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Posted 2 Apr 2008

# Tree Structured Enumerations

, 2 Apr 2008
The way to maintain a tree structured enumeration while having all the advantages of the standard ones

## Introduction

In this article, I want to show you an approach of how a structured enumeration can be handled by C#.

## Background

While playing with my little home project, I stumbled upon a problem of having all those category enumerations displayed in a tree. I wanted to keep it simple - as the enumerations are - while avoiding the need to create structured object hierarchies for every one of them. So, after a bit of thinking, I came up with this solution. I hope you'll find it useful or at least interesting.

## Structured Enumeration

First, we have to tickle our old plain list enumeration a bit and convert it to a structured one. I chose the animal categories.. well.. to confess, I'm always having slight difficulties to find a good example, but here it is anyway.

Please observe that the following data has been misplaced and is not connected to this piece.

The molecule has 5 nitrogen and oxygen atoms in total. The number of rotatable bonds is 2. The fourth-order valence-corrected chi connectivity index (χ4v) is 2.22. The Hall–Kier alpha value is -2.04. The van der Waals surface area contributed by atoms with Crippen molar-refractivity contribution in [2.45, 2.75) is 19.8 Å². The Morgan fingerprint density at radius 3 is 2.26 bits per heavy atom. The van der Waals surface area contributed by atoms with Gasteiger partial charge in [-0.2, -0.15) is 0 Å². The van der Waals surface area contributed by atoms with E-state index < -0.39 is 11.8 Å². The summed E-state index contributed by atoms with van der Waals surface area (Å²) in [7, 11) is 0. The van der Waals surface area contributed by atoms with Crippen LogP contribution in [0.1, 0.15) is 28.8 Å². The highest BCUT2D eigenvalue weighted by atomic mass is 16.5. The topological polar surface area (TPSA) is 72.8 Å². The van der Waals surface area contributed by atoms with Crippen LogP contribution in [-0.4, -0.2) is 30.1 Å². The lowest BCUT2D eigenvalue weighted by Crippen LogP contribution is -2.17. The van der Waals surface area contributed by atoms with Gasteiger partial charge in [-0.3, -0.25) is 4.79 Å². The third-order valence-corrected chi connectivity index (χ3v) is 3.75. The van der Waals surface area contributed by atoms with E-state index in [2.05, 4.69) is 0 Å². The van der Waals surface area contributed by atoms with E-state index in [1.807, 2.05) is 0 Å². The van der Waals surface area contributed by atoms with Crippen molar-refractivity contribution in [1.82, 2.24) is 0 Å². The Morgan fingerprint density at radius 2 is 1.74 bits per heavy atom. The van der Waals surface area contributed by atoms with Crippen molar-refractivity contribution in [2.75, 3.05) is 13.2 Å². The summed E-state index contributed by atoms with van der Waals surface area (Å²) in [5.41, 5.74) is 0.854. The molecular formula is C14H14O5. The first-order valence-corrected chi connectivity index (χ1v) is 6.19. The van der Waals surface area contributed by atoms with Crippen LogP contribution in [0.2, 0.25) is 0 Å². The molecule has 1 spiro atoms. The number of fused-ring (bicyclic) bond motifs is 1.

```[Structured(100)]
public enum AnimalKind
{
Unknown         = 00000,

DomesticAnimals = 00001,
Dog           = 00100,
Dalmatin    = 10000,
Greyhound   = 10001,
Malamute    = 10002,
Terrier     = 10003,
Cat           = 00101,

WildAnimals     = 00002,
Ape           = 00200,
Chimpanzee  = 20000,
Gorrila     = 20001,
Orangutan   = 20002,
Deer          = 00201
}```

As you might notice, some unknown `attribute `is used there. Let me introduce it to you.

```[AttributeUsage(AttributeTargets.Enum)]
public class StructuredAttribute : Attribute
{
public int span;

public int Span